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This problem came up in a graph network routing context, it can be expressed as follows:

Let $n, m > 0$ be integers. Find any smallest list of positive integers $\langle a_1, \cdots, a_k \rangle$ such that:

$$1 + \sum_{i = 1}^k \prod_{j = 1}^i a_j = n$$

With the added condition that $a_i \leq m$ for all $1 \leq i \leq k$.

(for a challenge, add the constraint "with the least number of $1$'s", but the above would suffice)

Graphically, if you picture a tree of depth $k$ (with a single root) with branching factors $a_i$ at each level, the algorithm asks for the shortest such tree containing exactly $n$ nodes in it, with each branching factor at most $m$. For instance, taking $n = 12$ and $m = 5$ as an example, we see that $\langle 1, 1, 3, 2 \rangle$ is a solution, since:

$$1 + (1) + (1 \cdot 1) + (1 \cdot 1 \cdot 3) + (1 \cdot 1 \cdot 3 \cdot 2) = 1 + 1 + 1 + 3 + 6 = 12$$

Which corresponds to the tree with branching factors $1, 1, 3, 2$ shown below:

enter image description here

But there is a shorter solution, given by $\langle 1, 2, 4 \rangle$, as illustrated by the tree:

enter image description here

And there is no shorter solution with $m = 5$, in fact the only other solution of length $3$ is $\langle 1, 5, 1 \rangle$. Note the solutions need not start with $1$, e.g. $\langle 4, 3, 1 \rangle$ for $n = 29$ (the order is clearly very important).


We are talking $n \approx 10^8$, $m \approx 10^4$ in my case (but asymptotic algorithms are welcome!)

I solved it quickly using a brute force approach, which is pretty inefficient, running in exponential time. Is there an easy lower/upper bound on the length of the smallest solution in terms of both $n$ and $m$, and an efficient algorithm to find one such solution? My first thought was a backtracking algorithm, but it doesn't seem to help since you usually get stuck at the leaves of the tree where you realize you can't find a branching factor that will make it add up to $n$, perhaps there is a clever number-theoretic algorithm to select good branching factors as you go?

One optimization I came up with is that if you are at depth $i$ in the tree, then you can calculate the number of nodes you've already added as $x$, then the branching factor for the next tree level must necessarily divide $n - x$, so it might be efficient to go for branching factors that lead to prime values of $n - x$, then we can build a set of optimal solutions for small primes and look them up as needed to complete the tree (going for primes with shorter solutions first). But that doesn't appear to guarantee a shortest solution...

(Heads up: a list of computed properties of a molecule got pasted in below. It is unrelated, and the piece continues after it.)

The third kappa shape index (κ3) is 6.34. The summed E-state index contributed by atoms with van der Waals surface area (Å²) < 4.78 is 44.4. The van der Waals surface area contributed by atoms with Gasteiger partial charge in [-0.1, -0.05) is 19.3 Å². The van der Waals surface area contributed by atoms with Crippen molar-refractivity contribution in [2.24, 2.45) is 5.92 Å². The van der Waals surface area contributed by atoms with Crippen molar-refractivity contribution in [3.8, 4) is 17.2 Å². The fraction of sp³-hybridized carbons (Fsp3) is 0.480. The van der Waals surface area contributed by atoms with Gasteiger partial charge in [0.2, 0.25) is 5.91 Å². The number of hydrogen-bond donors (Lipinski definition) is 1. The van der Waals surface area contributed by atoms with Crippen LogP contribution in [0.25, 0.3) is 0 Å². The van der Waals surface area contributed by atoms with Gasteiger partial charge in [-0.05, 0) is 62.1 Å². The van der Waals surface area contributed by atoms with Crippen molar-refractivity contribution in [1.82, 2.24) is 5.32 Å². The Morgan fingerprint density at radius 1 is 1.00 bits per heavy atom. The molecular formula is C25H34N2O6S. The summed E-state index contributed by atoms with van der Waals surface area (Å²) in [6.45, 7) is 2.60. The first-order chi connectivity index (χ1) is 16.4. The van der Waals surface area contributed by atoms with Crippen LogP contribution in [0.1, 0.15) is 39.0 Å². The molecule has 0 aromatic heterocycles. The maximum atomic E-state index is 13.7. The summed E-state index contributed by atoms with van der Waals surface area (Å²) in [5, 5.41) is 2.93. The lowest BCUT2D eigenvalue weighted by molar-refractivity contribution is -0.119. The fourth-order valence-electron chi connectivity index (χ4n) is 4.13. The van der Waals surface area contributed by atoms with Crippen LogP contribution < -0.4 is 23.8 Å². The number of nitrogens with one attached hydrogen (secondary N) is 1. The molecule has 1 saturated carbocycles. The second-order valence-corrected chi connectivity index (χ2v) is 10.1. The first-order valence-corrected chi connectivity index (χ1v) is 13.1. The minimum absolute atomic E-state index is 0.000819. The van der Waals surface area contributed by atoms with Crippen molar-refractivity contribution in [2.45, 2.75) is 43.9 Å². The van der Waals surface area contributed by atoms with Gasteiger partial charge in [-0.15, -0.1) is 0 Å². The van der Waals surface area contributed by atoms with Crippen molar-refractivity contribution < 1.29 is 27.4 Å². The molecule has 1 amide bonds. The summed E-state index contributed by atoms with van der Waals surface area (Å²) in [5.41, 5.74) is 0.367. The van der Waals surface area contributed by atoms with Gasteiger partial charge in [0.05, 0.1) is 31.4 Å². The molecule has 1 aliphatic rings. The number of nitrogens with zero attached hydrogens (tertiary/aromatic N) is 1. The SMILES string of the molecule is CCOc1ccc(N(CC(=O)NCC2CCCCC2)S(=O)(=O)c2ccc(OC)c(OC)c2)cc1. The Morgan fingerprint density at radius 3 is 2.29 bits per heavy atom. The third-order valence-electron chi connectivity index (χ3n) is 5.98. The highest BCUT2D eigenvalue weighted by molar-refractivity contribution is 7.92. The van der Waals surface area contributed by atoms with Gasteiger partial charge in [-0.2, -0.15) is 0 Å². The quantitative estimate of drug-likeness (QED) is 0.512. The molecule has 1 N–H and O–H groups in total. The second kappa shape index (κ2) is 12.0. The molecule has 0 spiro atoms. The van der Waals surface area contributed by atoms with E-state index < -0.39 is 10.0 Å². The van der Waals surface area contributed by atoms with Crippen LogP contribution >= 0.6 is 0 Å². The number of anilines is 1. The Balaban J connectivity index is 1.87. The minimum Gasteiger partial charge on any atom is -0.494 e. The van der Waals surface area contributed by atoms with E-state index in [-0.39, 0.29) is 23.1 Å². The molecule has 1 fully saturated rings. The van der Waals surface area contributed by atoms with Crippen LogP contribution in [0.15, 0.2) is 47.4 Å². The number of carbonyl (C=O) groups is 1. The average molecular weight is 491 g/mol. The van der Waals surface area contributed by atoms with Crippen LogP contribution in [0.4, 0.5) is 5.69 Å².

Well, it does reduce the number of $a_i$ candidates to explore down to $O(\log(n))$, but in the absence of a better bound or a procedure to not have to explore fully the tree of possibilities for $a_{i + 1}, a_{i + 2}, \cdots$, this does not make for an efficient algorithm, even if the length of the shortest solution is (probably) upper-bounded by $O(\log(n))$.

Thanks!

PS: I wasn't totally sure what to tag this, so I filed it under combinatorics - please retag if there is a better category for this kind of problem!

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  • $\begingroup$ I'd check if $n = m^{l} + \dots$ (in other words, greedy) always finds an optimal solution. $\endgroup$ – Raphael Jun 25 '14 at 11:43
  • $\begingroup$ @Raphael How do you mean? I don't see how a greedy algorithm could find a solution (let alone the optimal one) in this problem. E.g. take $n = 25$, $m = 5$, none of any of the solutions begin with $1$ or $5$ which would be what a greedy algorithm would pick... $\endgroup$ – Thomas Jun 25 '14 at 15:24
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Problem statement

Define the function $f$ by

$$f(a_1,\dots,a_k) = \sum_{i=0}^k \prod_{j=1}^i a_i.$$

In other words,

$$f(a_1,\dots,a_k) = 1 + a_1 + a_1 a_2 + a_1 a_2 a_3 + \dots + a_1 \cdots a_k.$$

Given $n$, you are looking for $a_1,\dots,a_k$ that form a solution to the equation

$$f(a_1,\dots,a_k) = n.$$

A useful lemma

Let me point out a useful property of the function $f$:

$$f(a_1,a_2,\dots,a_k) = 1 + a_1 f(a_2,\dots,a_k).$$

This follows immediately from the identity

$$1 + a_1 + a_1 a_2 + a_1 a_2 a_3 + \dots + a_1 \cdots a_k = 1 + a_1 (1 + a_2 + a_2 a_3 + \dots + a_2 \cdots a_k).$$